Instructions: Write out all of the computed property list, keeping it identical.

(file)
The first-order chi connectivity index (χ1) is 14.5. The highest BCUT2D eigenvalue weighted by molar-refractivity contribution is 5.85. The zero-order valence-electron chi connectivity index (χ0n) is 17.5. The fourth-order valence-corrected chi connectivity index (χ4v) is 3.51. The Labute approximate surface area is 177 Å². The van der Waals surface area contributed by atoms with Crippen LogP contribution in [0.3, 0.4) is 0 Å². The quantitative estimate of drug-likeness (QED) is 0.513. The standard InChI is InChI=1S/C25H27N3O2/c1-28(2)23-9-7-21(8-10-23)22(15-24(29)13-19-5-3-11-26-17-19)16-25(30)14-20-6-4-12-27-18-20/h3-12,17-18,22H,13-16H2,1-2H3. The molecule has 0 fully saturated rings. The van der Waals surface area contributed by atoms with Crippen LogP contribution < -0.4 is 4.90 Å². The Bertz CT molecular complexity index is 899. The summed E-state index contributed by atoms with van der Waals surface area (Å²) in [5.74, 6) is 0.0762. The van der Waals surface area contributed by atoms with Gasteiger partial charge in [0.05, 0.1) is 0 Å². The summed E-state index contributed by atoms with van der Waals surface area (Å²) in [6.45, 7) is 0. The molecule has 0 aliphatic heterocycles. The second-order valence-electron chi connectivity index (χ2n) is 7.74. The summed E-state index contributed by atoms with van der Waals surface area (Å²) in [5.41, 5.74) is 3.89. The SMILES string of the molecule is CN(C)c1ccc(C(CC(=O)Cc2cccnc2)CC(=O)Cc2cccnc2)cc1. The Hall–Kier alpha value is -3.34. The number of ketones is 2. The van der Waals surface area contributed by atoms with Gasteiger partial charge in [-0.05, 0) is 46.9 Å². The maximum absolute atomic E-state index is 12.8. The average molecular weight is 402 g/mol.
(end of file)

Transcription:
The first-order chi connectivity index (χ1) is 14.5. The highest BCUT2D eigenvalue weighted by molar-refractivity contribution is 5.85. The zero-order valence-electron chi connectivity index (χ0n) is 17.5. The fourth-order valence-corrected chi connectivity index (χ4v) is 3.51. The Labute approximate surface area is 177 Å². The van der Waals surface area contributed by atoms with Crippen LogP contribution in [0.3, 0.4) is 0 Å². The quantitative estimate of drug-likeness (QED) is 0.513. The standard InChI is InChI=1S/C25H27N3O2/c1-28(2)23-9-7-21(8-10-23)22(15-24(29)13-19-5-3-11-26-17-19)16-25(30)14-20-6-4-12-27-18-20/h3-12,17-18,22H,13-16H2,1-2H3. The molecule has 0 fully saturated rings. The van der Waals surface area contributed by atoms with Crippen LogP contribution < -0.4 is 4.90 Å². The Bertz CT molecular complexity index is 899. The summed E-state index contributed by atoms with van der Waals surface area (Å²) in [5.74, 6) is 0.0762. The van der Waals surface area contributed by atoms with Gasteiger partial charge in [0.05, 0.1) is 0 Å². The summed E-state index contributed by atoms with van der Waals surface area (Å²) in [6.45, 7) is 0. The molecule has 0 aliphatic heterocycles. The second-order valence-electron chi connectivity index (χ2n) is 7.74. The summed E-state index contributed by atoms with van der Waals surface area (Å²) in [5.41, 5.74) is 3.89. The SMILES string of the molecule is CN(C)c1ccc(C(CC(=O)Cc2cccnc2)CC(=O)Cc2cccnc2)cc1. The Hall–Kier alpha value is -3.34. The number of ketones is 2. The van der Waals surface area contributed by atoms with Gasteiger partial charge in [-0.05, 0) is 46.9 Å². The maximum absolute atomic E-state index is 12.8. The average molecular weight is 402 g/mol.